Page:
Foreign cos wary of buying Rusal technologies due to sanctions - source
YEKATERINBURG. Sept 25 (Interfax) - Russian aluminum giant UC Rusal held talks with several foreign companies in the middle of September on providing them with technologies, but was unable to reach agreement with them due their concerns about U.S. sanctions, a source with knowledge of the outcome of the talks told Interfax.
The talks took place during the Nonferrous Metals & Minerals 2018 exhibition in Krasnoyarsk from September 10-14, attended by some 700 representatives of companies from nearly 20 countries, some of whom were interested in Rusal's latest know-how.
"Specialists from other countries, including China, Norway and Canada, approached the stand. They asked about Rusal's technologies for producing aluminum, cast-house alloys and scandium oxide, which are being produced on a trial basis at the Uralsky Aluminum Works. But they were unable to reach agreement on specific meetings for further discussion let alone contracts. The visitors said they were interested, but unable to do business with Rusal while the sanctions are in place," the source said.
The source said technology cooperation with Rusal could have been lucrative for foreign companies, but that with the sanctions in place, economic logic was now "less of a concern to foreign clients than the fear of secondary sanctions being imposed by the U.S. Treasury Department."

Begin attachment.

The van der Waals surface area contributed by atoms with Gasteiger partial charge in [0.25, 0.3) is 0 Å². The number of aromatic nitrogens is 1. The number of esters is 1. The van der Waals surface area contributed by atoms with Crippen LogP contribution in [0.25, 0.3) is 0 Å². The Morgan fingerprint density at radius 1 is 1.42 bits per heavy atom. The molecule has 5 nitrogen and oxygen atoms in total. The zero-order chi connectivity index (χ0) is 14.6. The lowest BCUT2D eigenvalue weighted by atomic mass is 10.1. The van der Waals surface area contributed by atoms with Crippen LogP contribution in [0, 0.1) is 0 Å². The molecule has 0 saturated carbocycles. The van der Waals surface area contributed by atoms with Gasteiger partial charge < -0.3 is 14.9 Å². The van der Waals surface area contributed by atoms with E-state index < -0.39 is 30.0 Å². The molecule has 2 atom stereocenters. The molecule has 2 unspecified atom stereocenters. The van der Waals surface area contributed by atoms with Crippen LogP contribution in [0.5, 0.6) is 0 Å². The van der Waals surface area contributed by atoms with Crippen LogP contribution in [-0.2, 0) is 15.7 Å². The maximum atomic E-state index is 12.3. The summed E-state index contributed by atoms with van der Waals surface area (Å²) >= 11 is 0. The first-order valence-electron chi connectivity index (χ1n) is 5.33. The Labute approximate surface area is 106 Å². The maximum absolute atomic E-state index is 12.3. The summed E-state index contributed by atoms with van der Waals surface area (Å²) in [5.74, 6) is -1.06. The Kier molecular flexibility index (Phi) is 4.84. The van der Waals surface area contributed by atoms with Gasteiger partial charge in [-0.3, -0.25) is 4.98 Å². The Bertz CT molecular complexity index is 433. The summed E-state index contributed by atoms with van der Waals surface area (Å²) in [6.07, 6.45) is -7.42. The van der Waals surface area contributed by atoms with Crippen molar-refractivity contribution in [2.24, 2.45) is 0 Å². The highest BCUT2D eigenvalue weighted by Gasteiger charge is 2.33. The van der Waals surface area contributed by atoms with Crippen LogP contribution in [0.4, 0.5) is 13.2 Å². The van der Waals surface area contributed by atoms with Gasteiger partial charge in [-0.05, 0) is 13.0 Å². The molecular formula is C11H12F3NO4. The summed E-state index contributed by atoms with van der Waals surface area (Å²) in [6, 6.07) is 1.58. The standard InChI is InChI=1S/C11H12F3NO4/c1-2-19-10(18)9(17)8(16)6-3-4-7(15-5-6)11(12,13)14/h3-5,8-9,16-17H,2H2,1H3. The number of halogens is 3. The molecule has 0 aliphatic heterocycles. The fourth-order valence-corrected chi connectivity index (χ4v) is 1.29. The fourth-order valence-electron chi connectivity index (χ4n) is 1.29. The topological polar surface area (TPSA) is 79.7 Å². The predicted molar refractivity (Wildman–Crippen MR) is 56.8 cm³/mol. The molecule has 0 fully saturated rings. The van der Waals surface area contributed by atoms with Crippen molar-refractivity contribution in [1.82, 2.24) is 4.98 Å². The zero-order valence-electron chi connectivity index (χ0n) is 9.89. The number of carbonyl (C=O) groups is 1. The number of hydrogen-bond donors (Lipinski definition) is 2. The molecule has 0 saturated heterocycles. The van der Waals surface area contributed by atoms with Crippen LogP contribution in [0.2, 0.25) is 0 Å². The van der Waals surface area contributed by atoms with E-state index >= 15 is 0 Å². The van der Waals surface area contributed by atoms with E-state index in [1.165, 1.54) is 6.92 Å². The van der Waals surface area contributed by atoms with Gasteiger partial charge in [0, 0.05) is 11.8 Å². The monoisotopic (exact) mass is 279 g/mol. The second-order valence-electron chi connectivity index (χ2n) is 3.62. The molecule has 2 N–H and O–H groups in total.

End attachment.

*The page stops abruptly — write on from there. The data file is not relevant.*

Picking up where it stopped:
"They realize that by acquiring technologies from the company they could be making money and cutting costs, and improving their environmental footprint, but that due to the sanctions, they must refrain from partnership with Rusal, even to their own detriment," the source said.
Rusal's press office declined to comment on the information about talks with foreign companies.
Rusal has been subject to U.S. sanctions for six months already. A source close to Rusal said earlier that, if sanctions against the company are not lifted soon, products intended for export will again start going to warehouses as of October 1. Warehouses still hold some aluminum that was not sold in April, when sanctions were first imposed.
Prior to the sanctions, Rusal exported about 80% of its products. Government officials have long talked about the need to expand the domestic aluminum market, but this is a long-term process and, in the event of serious difficulties with sales on foreign markets, purchases into the state reserve remain the only option for temporarily tackling the problem without dramatically cutting production.
Rusal sales of primary aluminum and alloys declined 12% to 1.748 million tonnes in H1 2018 and were down 22% year-on-year in Q2. Sales of value-added product, which are mainly exported, fell to 869,000 tonnes from 941,000 tonnes in 2017 due to the imposition of sanctions by the U.S. Treasury Department's Office of Foreign Assets Control (OFAC), Rusal has said.